A Confusing Convolution of Documents and Agreements
Additionally, as Tom Carey points out in the discussions, there are lots of documents that both IBM and SCO are not disclosing publicly at this time -- particularly the contracts and agreements between IBM and SCO relating to Project Monterey, a joint IBM and SCO Unix development project. Those documents could dramatically change the entire SCO v IBM lawsuit when and if they are disclosed.
A very important document that works very much in IBM's favor in the lawsuit is a 1985 side letter of agreement (the "1985 Side Letter) between AT&T and IBM, which is Exhibit C to the SCO Amended Complaint. Simply put, this 1985 Side Letter provides an end-run for IBM to avoid all these issues about derivative works and Unix Software Product.
In essence that 1985 Side Letter says that any code independently developed by IBM belongs to IBM, not to A&T. SCO now is the successor to AT&T's interests in the Unix license agreements. So, if you replace AT&T in that 1985 Side Letter with SCO, that Side Letter says that IBM and not SCO is the owner of any code independently developed by IBM.
Please do not forget that AT&T sold its Unix Systems Laboratory to Novell. Then Novell sold its Unix Business to SCO, which was purchased by Caldera.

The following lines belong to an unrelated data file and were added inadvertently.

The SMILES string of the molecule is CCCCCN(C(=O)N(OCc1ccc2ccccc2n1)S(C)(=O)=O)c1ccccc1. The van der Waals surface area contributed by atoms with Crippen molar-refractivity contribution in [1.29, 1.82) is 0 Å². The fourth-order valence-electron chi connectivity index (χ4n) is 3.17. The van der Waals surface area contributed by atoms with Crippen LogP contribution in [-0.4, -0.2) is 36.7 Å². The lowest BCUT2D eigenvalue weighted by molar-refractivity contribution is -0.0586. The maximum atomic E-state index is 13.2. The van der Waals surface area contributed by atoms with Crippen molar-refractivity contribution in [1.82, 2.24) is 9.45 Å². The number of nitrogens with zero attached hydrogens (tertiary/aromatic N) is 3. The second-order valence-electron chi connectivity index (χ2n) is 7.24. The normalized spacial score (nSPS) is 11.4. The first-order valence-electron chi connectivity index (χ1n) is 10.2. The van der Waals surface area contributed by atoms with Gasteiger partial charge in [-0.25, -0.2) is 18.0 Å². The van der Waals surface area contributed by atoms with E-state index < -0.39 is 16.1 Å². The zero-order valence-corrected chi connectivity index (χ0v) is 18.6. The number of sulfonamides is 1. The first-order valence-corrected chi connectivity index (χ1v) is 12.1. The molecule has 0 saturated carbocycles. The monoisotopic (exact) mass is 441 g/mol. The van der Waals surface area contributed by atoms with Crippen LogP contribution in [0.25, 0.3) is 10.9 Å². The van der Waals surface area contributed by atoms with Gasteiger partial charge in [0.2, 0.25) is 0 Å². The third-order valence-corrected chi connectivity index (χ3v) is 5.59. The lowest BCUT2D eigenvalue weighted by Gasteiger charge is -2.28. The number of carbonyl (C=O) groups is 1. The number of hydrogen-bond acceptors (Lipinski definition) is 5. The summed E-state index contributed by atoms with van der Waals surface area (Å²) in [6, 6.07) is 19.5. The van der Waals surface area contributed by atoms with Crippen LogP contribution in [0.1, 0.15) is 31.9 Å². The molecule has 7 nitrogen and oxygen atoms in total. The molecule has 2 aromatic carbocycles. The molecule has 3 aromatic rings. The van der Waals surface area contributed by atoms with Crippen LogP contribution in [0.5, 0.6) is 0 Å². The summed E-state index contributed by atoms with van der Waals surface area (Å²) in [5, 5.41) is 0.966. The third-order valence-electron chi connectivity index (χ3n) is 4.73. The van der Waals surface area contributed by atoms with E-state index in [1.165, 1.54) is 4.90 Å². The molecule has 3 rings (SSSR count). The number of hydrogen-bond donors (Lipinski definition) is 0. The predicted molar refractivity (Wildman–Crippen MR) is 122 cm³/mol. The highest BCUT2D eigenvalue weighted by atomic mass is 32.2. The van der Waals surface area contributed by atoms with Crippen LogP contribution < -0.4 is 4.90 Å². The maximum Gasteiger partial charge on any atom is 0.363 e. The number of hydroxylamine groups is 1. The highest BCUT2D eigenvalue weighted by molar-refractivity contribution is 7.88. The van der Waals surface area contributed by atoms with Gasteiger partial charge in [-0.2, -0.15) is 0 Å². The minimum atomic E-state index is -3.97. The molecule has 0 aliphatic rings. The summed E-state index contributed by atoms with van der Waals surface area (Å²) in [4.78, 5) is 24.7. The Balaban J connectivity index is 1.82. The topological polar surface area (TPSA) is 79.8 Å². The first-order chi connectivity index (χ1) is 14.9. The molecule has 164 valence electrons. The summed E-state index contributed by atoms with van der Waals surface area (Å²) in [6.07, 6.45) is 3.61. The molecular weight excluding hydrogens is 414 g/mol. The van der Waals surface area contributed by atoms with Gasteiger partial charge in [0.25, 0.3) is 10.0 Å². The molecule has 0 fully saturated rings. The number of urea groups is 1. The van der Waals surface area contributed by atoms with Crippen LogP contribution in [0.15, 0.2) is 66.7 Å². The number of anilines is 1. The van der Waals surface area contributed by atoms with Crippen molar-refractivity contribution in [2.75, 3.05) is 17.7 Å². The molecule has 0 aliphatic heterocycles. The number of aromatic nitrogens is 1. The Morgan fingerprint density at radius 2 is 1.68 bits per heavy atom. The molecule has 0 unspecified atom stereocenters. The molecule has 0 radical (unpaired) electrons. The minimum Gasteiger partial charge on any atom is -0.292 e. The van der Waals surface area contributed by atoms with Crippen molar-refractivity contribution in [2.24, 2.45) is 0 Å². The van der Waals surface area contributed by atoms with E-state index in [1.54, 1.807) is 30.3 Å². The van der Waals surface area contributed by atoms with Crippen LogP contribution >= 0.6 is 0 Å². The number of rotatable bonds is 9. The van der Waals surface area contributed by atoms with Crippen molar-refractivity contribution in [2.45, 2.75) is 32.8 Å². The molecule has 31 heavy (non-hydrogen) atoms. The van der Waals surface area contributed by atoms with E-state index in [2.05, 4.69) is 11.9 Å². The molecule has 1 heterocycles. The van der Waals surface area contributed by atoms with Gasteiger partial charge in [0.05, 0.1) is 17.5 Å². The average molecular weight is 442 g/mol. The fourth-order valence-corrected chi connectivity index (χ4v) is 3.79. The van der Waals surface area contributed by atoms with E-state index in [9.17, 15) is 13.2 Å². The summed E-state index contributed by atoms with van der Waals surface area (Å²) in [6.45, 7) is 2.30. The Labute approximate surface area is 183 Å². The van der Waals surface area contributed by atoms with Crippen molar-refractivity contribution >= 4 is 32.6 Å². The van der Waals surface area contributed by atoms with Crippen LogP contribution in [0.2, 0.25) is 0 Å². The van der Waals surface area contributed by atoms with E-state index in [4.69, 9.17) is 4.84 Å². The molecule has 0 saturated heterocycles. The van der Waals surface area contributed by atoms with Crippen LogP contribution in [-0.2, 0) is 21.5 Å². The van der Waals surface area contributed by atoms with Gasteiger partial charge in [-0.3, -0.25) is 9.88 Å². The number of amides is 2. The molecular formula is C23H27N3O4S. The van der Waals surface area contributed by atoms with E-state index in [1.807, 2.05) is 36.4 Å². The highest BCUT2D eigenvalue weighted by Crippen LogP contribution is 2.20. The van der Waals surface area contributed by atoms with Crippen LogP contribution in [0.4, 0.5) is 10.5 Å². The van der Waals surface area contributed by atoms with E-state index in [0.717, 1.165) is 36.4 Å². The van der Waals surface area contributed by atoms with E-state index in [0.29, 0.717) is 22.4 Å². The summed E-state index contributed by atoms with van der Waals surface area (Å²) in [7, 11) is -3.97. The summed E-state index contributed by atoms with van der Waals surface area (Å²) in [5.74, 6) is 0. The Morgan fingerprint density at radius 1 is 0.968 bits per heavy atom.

To add to the confusion, Caldera subsequently changed its name to SCO. So, in this article and the discussions with Tom Carey, please feel free to substitute SCO whenever you see AT&T, as SCO now is the owner of what originally are the AT&T licenses.
The 1985 Side Letter means that as to IBM-developed code, the derivative works and Software Product issues are moot. IBM developed code belongs to IBM -- regardless of any language to the contrary in the Unix Software Agreement or the Unix Sublicense Agreement.
However, while the 1985 Side Letter let's IBM own its independently developed IBM code, that 1985 Side Letter does not seem to apply to code Sequent developed prior to its acquisition by IBM. This could turn out to be an Achilles' heel Hell for IBM in its defense of the SCO-Caldera v IBM lawsuit.
Speaking of the convoluted, intertwined, and more than complex collection of licenses, agreements, amendments, side letters and so forth, there are two primary Unix license agreements. One type is the AT&T Technologies, Inc. Software Agreement, which usually has an Agreement Number starting with SOFT. This is a license that allows the licensee to use the Unix System V operating system on its own computers, only.